Garlic Ring Bologna


Here’s a recipe that combines three of the running themes of Tim’s Food Obsession: a familiar taste from my childhood, my love of experimentation, and garlic. Ring bologna is a common snack in Pennsylvania Dutch culture, and has made its way across much of the Midwest in various forms, too. Every meat processor in Pennsylvania Dutch country has their own spin on it, and they typically have a regular type and garlic ring bologna. Given the choice, I go for the garlic, naturally.

Ring bologna is stuffed into round casings, hence the “ring.” I bought 43mm beef rounds that were pre-tied on one end for ease of use. It is smoked. I was ready for this with The Porkulator and a trash can full of chipped apple limbs from my home orchard. Some processors make a coarser grind and others chop the meat finely to have a texture more like regular bologna. I prefer the coarser grind, which is what this recipe will produce. Twice through the 3mm plate of my meat grinder. The spicing includes a combination of savory elements that you can shape to your own preferences. I started by looking at some recipes on line and then added my twists. And the last component that has to be right is the moisture content. Bologna needs to be moist and have a good bind. To achieve this, I added cooked pork skin (taking a lesson from my Weißwurst), soy protein powder (I limited this because I don’t like its flavor in larger amounts), egg whites, and sodium tripolyphosphate (which causes water to be bound in the meat mixture). Ring bologna is a cured meat, so it includes cure #1. I also added a small amount (1g) of sodium erythorbate which is structurally similar to Vitamin C and aids in speeding the curing process, improving the color of the final product, improving flavor stability, and preventing the development of nitrosamines.

With sausage casings on hand, spices and ingredients assembled, smoker at the ready, I prepared the meats. It is very important to weigh the meats to calculate how much salt and cure is used. This one has 1000g beef round. You can use any lean beef; I just happened to use bottom round. I took 1000g off the roast and then made the rest as chicken fried steak! 1700g of pork shoulder, about 20-30% fat. And finally, 150g pork skin. I had saved the pork skin in the freezer from another dish. Boil the skin in water until it is very soft an gelatinous. Chill the skin.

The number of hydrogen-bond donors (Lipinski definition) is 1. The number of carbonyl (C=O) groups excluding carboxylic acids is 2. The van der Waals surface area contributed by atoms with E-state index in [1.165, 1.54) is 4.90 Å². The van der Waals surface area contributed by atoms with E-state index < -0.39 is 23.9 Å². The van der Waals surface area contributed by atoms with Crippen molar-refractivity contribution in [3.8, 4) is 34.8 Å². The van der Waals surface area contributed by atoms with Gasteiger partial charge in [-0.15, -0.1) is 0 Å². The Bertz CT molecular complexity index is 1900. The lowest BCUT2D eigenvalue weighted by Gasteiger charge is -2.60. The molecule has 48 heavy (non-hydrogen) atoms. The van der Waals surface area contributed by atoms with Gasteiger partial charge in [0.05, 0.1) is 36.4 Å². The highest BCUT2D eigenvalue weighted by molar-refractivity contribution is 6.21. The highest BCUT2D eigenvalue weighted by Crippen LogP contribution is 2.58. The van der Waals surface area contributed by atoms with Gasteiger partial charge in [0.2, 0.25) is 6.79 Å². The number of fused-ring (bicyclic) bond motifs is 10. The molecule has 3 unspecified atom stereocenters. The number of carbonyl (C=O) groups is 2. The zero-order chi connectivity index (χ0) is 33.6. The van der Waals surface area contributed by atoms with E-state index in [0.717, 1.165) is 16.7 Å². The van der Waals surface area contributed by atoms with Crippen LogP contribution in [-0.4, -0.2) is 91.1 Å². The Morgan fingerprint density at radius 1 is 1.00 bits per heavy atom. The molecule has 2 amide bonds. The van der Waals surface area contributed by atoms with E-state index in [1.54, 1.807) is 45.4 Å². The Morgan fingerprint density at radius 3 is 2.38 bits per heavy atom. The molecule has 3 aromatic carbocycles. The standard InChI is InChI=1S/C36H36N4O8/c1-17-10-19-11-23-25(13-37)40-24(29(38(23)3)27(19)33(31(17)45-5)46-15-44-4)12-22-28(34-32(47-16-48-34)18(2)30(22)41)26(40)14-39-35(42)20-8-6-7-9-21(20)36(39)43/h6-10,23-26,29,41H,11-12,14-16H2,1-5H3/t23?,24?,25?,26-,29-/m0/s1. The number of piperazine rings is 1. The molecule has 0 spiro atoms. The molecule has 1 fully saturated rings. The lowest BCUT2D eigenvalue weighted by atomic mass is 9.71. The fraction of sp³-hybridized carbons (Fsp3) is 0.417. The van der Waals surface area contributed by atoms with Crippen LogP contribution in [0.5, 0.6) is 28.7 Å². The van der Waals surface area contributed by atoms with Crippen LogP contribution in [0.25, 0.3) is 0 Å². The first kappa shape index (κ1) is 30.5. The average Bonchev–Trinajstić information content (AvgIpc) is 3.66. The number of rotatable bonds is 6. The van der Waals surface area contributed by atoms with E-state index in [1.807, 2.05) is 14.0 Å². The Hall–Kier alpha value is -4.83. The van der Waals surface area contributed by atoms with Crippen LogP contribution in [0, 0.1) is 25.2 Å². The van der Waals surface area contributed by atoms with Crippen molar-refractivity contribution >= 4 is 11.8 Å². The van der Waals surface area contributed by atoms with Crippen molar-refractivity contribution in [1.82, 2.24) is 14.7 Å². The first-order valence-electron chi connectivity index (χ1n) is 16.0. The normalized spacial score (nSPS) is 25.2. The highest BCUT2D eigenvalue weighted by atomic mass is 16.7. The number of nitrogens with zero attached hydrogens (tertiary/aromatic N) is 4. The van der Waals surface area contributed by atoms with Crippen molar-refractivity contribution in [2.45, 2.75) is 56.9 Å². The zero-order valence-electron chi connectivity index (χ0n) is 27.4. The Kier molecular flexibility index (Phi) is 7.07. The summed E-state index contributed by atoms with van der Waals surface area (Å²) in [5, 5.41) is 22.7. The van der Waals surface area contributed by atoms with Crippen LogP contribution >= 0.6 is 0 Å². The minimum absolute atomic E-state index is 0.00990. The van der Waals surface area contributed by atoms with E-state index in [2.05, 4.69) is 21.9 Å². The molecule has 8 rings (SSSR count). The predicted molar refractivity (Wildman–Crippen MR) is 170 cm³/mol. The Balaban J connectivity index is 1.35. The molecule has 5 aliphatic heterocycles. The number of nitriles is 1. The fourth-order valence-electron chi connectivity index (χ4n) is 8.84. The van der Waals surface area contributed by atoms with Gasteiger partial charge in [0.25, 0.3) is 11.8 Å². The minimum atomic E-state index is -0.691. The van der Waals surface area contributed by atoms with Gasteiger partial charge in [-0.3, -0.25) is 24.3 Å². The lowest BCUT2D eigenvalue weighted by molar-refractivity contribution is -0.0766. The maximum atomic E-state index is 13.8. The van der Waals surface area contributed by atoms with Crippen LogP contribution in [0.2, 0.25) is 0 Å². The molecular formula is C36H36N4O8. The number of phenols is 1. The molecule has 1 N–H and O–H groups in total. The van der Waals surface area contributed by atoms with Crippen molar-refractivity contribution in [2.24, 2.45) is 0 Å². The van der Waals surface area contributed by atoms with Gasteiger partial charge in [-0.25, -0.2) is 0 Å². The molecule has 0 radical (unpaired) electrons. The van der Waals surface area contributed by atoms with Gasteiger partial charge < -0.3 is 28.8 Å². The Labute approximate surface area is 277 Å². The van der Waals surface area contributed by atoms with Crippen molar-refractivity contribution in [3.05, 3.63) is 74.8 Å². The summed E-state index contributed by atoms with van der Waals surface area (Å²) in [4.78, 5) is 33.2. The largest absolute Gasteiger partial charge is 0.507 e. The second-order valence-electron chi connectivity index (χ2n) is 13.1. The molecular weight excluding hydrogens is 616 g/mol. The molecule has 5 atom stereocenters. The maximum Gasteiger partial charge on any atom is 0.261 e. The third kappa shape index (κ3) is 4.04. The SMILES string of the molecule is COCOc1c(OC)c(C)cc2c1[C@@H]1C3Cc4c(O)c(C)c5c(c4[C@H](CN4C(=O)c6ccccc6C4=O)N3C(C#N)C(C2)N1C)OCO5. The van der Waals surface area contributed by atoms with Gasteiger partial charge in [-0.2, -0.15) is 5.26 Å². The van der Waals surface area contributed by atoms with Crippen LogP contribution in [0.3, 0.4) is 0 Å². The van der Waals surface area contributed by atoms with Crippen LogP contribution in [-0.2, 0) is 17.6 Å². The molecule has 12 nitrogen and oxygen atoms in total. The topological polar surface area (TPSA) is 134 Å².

All set.

Garlic Ring Bologna

1000g beef bottom round (lean)
1700g pork shoulder (20-30% fat estimated)
150g pork skin cooked and chilled
51.3g salt (1.8% of the combined weight of the meats)
7.125g Cure #1 (0.25% of the combined weight of the meats)
5.13g sodium tripolyphosphate (0.18% of the combined weight of the meats)
1T homemade red onion powder
1T granulated garlic
4T minced fresh garlic
1T smoked Spanish sweet paprika
1T freshly ground mace
1T freshly ground white pepper
1T brown sugar
1t freshly ground coriander
1-1/2t Coleman’s mustard powder
1t celery seed
1t dried Mexican oregano
1/4 cup soy protein powder
2 egg whites
1/2t roasted jalapeno powder (roasted, peeled, dried and ground)
1g sodium erythorbate

Grind the meats and the pork skin through a 3mm grinder plate. Mix in the remaining ingredients and grind again. Mix thoroughly until the mixture is very sticky and uniform. A little ice water can be added if needed (I did not add water, but if you add water, you need to adjust the salt and cure by adding the weight of the water).

Pack the meat paste into a zip top bag and squeeze out all of the air. Refrigerate overnight. This helps with the bind in stuffing.

Rinse and soak the beef casings for about 20 minutes in warm water. Stuff them and tie off each link.


Prepare the smoker for cold smoking. I use my homemade trailer barbecue for cold smoking. Inside the main chamber (old oil tank) are steel plates that serve as baffles to manage the smoke flow. You want a steady stream of cool blue smoke. The temperature in the smoker will not exceed 60F.

I light a small fire in the fire box and get one small log burning. This will sustain the cold smoke for days as needed. I used a chipper to make a trash can full of chips and dust from apple prunings from my home orchard. Shovel a load of the chips onto the burning log. I keep adding chips until the smoke level looks right. Every 6-8 hours, the chips need to be replenished. As long as there are small embers, this is simple to maintain for days. If the weather gets above 60F, I may take a pause and bring the meat into the fridge until the next cold snap. About 30 hours total smoke will give a nice flavor and color.


Remove from the smoker. The ring bologna still needs to be cooked. I use the sous vide for this step. Vacuum seal each link in a bag. Using the sous vide device, heat the water bath to 141F. Place the sausages in the water bath for 2 hours. This will serve to cook the sausage and to reduce any bacteria to a safe level.

Chill the ring bologna, slice, and enjoy! Ring bologna is great with pretzels, on a sandwich, dipped into horseradish cheese dip, or just by itself.


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